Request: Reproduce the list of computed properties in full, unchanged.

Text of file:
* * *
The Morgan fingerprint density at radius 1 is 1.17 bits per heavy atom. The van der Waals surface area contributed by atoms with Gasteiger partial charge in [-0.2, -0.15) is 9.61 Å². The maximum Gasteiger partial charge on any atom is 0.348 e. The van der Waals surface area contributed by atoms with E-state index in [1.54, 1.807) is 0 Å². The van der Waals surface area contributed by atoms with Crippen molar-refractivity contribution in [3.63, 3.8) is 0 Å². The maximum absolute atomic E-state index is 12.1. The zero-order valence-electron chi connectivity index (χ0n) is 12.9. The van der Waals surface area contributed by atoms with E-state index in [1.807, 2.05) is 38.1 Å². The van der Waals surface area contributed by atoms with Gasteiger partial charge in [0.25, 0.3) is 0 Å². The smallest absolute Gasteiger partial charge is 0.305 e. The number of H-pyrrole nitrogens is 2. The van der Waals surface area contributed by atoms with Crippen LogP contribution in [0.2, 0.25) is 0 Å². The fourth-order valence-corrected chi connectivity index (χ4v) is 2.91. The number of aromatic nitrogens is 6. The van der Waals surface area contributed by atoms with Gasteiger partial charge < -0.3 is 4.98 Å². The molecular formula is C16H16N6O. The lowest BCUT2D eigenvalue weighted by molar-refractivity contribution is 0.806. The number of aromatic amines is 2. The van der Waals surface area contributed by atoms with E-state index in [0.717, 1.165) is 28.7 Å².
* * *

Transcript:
The Morgan fingerprint density at radius 1 is 1.17 bits per heavy atom. The van der Waals surface area contributed by atoms with Gasteiger partial charge in [-0.2, -0.15) is 9.61 Å². The maximum Gasteiger partial charge on any atom is 0.348 e. The van der Waals surface area contributed by atoms with E-state index in [1.54, 1.807) is 0 Å². The van der Waals surface area contributed by atoms with Crippen molar-refractivity contribution in [3.63, 3.8) is 0 Å². The maximum absolute atomic E-state index is 12.1. The zero-order valence-electron chi connectivity index (χ0n) is 12.9. The van der Waals surface area contributed by atoms with E-state index in [1.807, 2.05) is 38.1 Å². The van der Waals surface area contributed by atoms with Gasteiger partial charge in [0.25, 0.3) is 0 Å². The smallest absolute Gasteiger partial charge is 0.305 e. The number of H-pyrrole nitrogens is 2. The van der Waals surface area contributed by atoms with Crippen LogP contribution in [0.2, 0.25) is 0 Å². The fourth-order valence-corrected chi connectivity index (χ4v) is 2.91. The number of aromatic nitrogens is 6. The van der Waals surface area contributed by atoms with Gasteiger partial charge < -0.3 is 4.98 Å². The molecular formula is C16H16N6O. The lowest BCUT2D eigenvalue weighted by molar-refractivity contribution is 0.806. The number of aromatic amines is 2. The van der Waals surface area contributed by atoms with E-state index in [0.717, 1.165) is 28.7 Å².